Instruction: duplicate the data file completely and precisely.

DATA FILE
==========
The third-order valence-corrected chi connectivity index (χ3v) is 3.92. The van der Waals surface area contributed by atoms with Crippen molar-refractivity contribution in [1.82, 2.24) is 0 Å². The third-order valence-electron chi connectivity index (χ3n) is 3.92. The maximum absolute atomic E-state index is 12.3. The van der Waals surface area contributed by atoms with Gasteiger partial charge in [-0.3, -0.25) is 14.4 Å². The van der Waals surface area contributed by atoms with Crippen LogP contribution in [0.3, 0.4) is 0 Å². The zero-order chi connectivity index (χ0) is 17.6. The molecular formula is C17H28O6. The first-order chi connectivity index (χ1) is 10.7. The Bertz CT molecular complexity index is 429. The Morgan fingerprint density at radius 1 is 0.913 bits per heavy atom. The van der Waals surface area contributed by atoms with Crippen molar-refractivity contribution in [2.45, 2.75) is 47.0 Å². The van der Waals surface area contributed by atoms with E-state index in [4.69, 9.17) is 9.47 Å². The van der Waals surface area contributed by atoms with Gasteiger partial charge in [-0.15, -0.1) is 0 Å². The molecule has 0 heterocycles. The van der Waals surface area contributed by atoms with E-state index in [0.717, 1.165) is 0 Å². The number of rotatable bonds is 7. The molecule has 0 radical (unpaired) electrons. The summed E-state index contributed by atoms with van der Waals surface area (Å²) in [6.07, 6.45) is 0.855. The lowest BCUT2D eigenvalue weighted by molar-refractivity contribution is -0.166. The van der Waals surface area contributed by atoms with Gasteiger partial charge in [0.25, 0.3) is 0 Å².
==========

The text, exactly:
The third-order valence-corrected chi connectivity index (χ3v) is 3.92. The van der Waals surface area contributed by atoms with Crippen molar-refractivity contribution in [1.82, 2.24) is 0 Å². The third-order valence-electron chi connectivity index (χ3n) is 3.92. The maximum absolute atomic E-state index is 12.3. The van der Waals surface area contributed by atoms with Gasteiger partial charge in [-0.3, -0.25) is 14.4 Å². The van der Waals surface area contributed by atoms with Crippen LogP contribution in [0.3, 0.4) is 0 Å². The zero-order chi connectivity index (χ0) is 17.6. The molecular formula is C17H28O6. The first-order chi connectivity index (χ1) is 10.7. The Bertz CT molecular complexity index is 429. The Morgan fingerprint density at radius 1 is 0.913 bits per heavy atom. The van der Waals surface area contributed by atoms with Crippen molar-refractivity contribution in [2.45, 2.75) is 47.0 Å². The van der Waals surface area contributed by atoms with E-state index in [4.69, 9.17) is 9.47 Å². The van der Waals surface area contributed by atoms with Gasteiger partial charge in [-0.15, -0.1) is 0 Å². The molecule has 0 heterocycles. The van der Waals surface area contributed by atoms with E-state index in [0.717, 1.165) is 0 Å². The number of rotatable bonds is 7. The molecule has 0 radical (unpaired) electrons. The summed E-state index contributed by atoms with van der Waals surface area (Å²) in [6.07, 6.45) is 0.855. The lowest BCUT2D eigenvalue weighted by molar-refractivity contribution is -0.166. The van der Waals surface area contributed by atoms with Gasteiger partial charge in [0.25, 0.3) is 0 Å².